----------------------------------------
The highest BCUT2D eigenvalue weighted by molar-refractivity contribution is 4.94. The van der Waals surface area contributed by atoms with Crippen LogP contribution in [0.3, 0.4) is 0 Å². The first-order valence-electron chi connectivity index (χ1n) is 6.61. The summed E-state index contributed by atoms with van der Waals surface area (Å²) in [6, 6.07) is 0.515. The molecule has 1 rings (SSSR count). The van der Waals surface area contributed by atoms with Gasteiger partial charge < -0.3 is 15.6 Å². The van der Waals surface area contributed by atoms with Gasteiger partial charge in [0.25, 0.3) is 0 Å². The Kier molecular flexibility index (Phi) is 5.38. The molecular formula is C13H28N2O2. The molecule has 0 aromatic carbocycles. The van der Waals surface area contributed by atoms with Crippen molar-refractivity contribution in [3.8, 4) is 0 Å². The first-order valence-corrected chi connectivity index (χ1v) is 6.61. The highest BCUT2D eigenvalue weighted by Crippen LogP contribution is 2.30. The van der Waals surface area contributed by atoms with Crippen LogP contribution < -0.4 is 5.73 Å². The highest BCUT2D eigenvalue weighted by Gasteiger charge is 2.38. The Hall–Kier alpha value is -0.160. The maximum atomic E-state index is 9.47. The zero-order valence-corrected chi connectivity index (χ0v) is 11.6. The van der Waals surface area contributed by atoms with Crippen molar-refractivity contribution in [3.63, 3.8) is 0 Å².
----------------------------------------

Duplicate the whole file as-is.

The highest BCUT2D eigenvalue weighted by molar-refractivity contribution is 4.94. The van der Waals surface area contributed by atoms with Crippen LogP contribution in [0.3, 0.4) is 0 Å². The first-order valence-electron chi connectivity index (χ1n) is 6.61. The summed E-state index contributed by atoms with van der Waals surface area (Å²) in [6, 6.07) is 0.515. The molecule has 1 rings (SSSR count). The van der Waals surface area contributed by atoms with Gasteiger partial charge < -0.3 is 15.6 Å². The van der Waals surface area contributed by atoms with Gasteiger partial charge in [0.25, 0.3) is 0 Å². The Kier molecular flexibility index (Phi) is 5.38. The molecular formula is C13H28N2O2. The molecule has 0 aromatic carbocycles. The van der Waals surface area contributed by atoms with Crippen molar-refractivity contribution in [3.8, 4) is 0 Å². The first-order valence-corrected chi connectivity index (χ1v) is 6.61. The highest BCUT2D eigenvalue weighted by Crippen LogP contribution is 2.30. The van der Waals surface area contributed by atoms with Crippen LogP contribution < -0.4 is 5.73 Å². The highest BCUT2D eigenvalue weighted by Gasteiger charge is 2.38. The Hall–Kier alpha value is -0.160. The maximum atomic E-state index is 9.47. The zero-order valence-corrected chi connectivity index (χ0v) is 11.6. The van der Waals surface area contributed by atoms with Crippen molar-refractivity contribution in [3.63, 3.8) is 0 Å².